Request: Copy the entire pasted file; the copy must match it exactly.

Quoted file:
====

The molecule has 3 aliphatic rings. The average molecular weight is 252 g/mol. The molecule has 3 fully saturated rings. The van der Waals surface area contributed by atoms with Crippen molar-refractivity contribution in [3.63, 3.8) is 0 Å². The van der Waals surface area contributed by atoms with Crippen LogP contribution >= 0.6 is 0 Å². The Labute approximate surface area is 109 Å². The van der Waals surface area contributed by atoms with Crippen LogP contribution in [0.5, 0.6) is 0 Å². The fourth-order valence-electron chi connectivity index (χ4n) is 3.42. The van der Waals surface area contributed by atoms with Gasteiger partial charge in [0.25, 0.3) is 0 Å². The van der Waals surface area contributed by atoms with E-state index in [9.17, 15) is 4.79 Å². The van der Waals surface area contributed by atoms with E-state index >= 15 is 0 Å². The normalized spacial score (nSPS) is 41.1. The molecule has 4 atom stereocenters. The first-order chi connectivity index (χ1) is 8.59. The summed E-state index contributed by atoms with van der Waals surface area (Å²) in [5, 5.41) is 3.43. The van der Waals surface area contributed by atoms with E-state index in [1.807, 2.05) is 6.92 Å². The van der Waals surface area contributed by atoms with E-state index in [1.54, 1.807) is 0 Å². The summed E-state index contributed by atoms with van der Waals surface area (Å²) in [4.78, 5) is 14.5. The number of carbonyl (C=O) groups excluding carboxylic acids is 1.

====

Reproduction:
The molecule has 3 aliphatic rings. The average molecular weight is 252 g/mol. The molecule has 3 fully saturated rings. The van der Waals surface area contributed by atoms with Crippen molar-refractivity contribution in [3.63, 3.8) is 0 Å². The van der Waals surface area contributed by atoms with Crippen LogP contribution >= 0.6 is 0 Å². The Labute approximate surface area is 109 Å². The van der Waals surface area contributed by atoms with Crippen LogP contribution in [0.5, 0.6) is 0 Å². The fourth-order valence-electron chi connectivity index (χ4n) is 3.42. The van der Waals surface area contributed by atoms with Gasteiger partial charge in [0.25, 0.3) is 0 Å². The van der Waals surface area contributed by atoms with E-state index in [9.17, 15) is 4.79 Å². The van der Waals surface area contributed by atoms with E-state index >= 15 is 0 Å². The normalized spacial score (nSPS) is 41.1. The molecule has 4 atom stereocenters. The first-order chi connectivity index (χ1) is 8.59. The summed E-state index contributed by atoms with van der Waals surface area (Å²) in [5, 5.41) is 3.43. The van der Waals surface area contributed by atoms with E-state index in [1.807, 2.05) is 6.92 Å². The van der Waals surface area contributed by atoms with E-state index in [1.54, 1.807) is 0 Å². The summed E-state index contributed by atoms with van der Waals surface area (Å²) in [4.78, 5) is 14.5. The number of carbonyl (C=O) groups excluding carboxylic acids is 1.